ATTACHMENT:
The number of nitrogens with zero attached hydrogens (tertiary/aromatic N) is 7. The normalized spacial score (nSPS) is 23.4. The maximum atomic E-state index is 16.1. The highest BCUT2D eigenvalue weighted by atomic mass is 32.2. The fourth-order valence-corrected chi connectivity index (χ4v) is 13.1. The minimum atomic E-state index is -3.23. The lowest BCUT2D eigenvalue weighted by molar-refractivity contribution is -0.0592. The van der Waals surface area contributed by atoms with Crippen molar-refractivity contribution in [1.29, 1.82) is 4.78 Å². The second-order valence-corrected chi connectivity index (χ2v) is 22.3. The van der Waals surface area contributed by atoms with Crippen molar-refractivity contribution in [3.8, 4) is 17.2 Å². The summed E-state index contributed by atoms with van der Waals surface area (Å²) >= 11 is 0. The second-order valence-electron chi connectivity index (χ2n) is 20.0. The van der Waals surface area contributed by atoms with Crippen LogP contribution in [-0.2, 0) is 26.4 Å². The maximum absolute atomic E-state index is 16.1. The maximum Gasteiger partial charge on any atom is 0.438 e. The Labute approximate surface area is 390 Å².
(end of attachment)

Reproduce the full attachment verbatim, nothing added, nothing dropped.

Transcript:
The number of nitrogens with zero attached hydrogens (tertiary/aromatic N) is 7. The normalized spacial score (nSPS) is 23.4. The maximum atomic E-state index is 16.1. The highest BCUT2D eigenvalue weighted by atomic mass is 32.2. The fourth-order valence-corrected chi connectivity index (χ4v) is 13.1. The minimum atomic E-state index is -3.23. The lowest BCUT2D eigenvalue weighted by molar-refractivity contribution is -0.0592. The van der Waals surface area contributed by atoms with Crippen molar-refractivity contribution in [1.29, 1.82) is 4.78 Å². The second-order valence-corrected chi connectivity index (χ2v) is 22.3. The van der Waals surface area contributed by atoms with Crippen molar-refractivity contribution in [3.8, 4) is 17.2 Å². The summed E-state index contributed by atoms with van der Waals surface area (Å²) >= 11 is 0. The second-order valence-electron chi connectivity index (χ2n) is 20.0. The van der Waals surface area contributed by atoms with Crippen LogP contribution in [-0.2, 0) is 26.4 Å². The maximum absolute atomic E-state index is 16.1. The maximum Gasteiger partial charge on any atom is 0.438 e. The Labute approximate surface area is 390 Å².